China Beat Archive



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February 25, 2008 in The China Beat


Copyright February 25, 2008. Used by permission.


Living in Beijing as I do, it’s not uncommon to be asked about my feelings on the Olympics. Chinese friends, family, colleagues, and even complete and total strangers (for reasons passing understanding) seem interested in hearing my opinion.

But I’ve learned the hard way that my perspective per se is not what is actually being sought, but rather confirmation of what The People’s Daily and CCTV assure all Chinese is the only possible correct answer: Yes, the Olympics are going to be a huge success and will demonstrate to the world that China is becoming a modern, developed nation. Deviations from that line are not always received well and sometimes elicit outright hostility, which leaves me to wonder: Why is that? Why does concern about the Olympics, criticism of Chinese government policies, or even a news story about the effect of air pollution on athletes, provoke such a visceral response from many Chinese?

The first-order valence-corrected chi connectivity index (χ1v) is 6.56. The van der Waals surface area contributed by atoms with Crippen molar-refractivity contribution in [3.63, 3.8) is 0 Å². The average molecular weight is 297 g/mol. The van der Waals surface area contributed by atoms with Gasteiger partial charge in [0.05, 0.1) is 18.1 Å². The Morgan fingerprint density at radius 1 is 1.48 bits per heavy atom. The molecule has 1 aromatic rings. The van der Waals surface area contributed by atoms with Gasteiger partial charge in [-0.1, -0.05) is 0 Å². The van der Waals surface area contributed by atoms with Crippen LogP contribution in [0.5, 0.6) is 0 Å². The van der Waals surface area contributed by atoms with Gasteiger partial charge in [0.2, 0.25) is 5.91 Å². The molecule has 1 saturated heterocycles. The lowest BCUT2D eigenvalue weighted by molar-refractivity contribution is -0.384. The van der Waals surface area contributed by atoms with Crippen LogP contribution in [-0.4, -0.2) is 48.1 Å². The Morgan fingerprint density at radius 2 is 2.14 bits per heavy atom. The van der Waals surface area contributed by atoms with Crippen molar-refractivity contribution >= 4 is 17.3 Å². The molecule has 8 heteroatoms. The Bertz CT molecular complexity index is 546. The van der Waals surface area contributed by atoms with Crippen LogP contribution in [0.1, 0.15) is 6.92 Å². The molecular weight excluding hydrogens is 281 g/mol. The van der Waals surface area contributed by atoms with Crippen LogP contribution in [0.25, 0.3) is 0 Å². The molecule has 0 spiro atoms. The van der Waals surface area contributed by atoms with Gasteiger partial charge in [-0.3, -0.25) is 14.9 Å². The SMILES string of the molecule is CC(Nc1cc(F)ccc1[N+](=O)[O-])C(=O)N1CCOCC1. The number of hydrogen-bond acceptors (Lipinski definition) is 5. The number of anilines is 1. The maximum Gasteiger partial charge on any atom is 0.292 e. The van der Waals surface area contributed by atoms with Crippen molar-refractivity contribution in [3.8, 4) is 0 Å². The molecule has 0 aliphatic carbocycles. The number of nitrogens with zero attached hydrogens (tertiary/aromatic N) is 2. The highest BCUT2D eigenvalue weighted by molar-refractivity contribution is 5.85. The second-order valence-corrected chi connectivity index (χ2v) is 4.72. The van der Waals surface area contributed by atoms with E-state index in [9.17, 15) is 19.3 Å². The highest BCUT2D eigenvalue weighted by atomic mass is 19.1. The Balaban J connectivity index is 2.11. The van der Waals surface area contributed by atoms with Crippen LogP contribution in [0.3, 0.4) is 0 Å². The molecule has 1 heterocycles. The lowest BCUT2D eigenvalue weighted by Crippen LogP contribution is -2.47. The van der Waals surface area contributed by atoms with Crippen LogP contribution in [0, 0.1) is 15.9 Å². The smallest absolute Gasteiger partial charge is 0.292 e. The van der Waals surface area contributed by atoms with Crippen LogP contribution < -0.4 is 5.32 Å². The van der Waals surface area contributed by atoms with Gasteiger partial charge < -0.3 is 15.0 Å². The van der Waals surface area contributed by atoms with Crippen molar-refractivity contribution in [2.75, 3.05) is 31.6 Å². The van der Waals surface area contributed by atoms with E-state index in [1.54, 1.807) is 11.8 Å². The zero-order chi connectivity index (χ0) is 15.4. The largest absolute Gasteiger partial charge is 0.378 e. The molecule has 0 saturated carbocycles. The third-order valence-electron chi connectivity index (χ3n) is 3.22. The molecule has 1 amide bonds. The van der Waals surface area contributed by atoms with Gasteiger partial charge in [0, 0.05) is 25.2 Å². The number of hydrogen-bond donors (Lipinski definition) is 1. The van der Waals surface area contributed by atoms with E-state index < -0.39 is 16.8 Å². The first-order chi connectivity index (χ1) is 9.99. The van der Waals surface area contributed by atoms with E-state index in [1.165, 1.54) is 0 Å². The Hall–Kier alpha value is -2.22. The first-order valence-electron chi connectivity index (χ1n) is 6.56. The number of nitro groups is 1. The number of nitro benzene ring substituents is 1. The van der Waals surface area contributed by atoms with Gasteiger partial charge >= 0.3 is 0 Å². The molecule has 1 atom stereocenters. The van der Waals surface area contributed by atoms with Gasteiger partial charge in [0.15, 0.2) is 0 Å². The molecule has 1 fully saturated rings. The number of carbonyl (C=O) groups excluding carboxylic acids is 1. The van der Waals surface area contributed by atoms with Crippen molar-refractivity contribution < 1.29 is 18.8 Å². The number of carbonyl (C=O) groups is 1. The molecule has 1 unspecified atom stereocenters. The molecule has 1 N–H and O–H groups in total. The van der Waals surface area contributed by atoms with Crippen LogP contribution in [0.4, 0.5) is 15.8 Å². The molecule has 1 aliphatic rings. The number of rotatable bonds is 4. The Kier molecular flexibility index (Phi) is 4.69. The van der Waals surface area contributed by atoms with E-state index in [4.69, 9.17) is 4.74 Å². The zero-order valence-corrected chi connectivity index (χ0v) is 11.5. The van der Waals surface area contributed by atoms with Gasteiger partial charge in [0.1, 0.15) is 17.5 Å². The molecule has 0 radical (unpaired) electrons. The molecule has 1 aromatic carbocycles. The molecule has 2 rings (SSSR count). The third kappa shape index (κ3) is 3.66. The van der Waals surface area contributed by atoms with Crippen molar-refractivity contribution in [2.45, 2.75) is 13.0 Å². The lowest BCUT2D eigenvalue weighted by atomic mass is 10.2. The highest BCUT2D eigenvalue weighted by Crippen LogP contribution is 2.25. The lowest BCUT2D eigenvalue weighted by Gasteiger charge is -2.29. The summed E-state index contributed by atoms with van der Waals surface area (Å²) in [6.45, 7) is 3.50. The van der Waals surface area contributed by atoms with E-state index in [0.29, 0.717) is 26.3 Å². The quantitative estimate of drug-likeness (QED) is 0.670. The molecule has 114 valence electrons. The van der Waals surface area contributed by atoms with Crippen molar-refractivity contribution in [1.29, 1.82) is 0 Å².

Obviously no one set of reasons can cover the gamut of reactions, everybody perceives issues in different ways, but in perusing the comments section of China blogs and the threads on Chinese BBSs, I sense three main themes: the close integration of state/nation/party in both PRC ideology and the minds of the Chinese people; genuine pride at China’s rise in the world and a belief that many countries in “the West” seek to undermine China’s development to satisfy their own selfish strategic goals; and finally, a barely smoldering resentment born out of a history of foreign imperialism in China.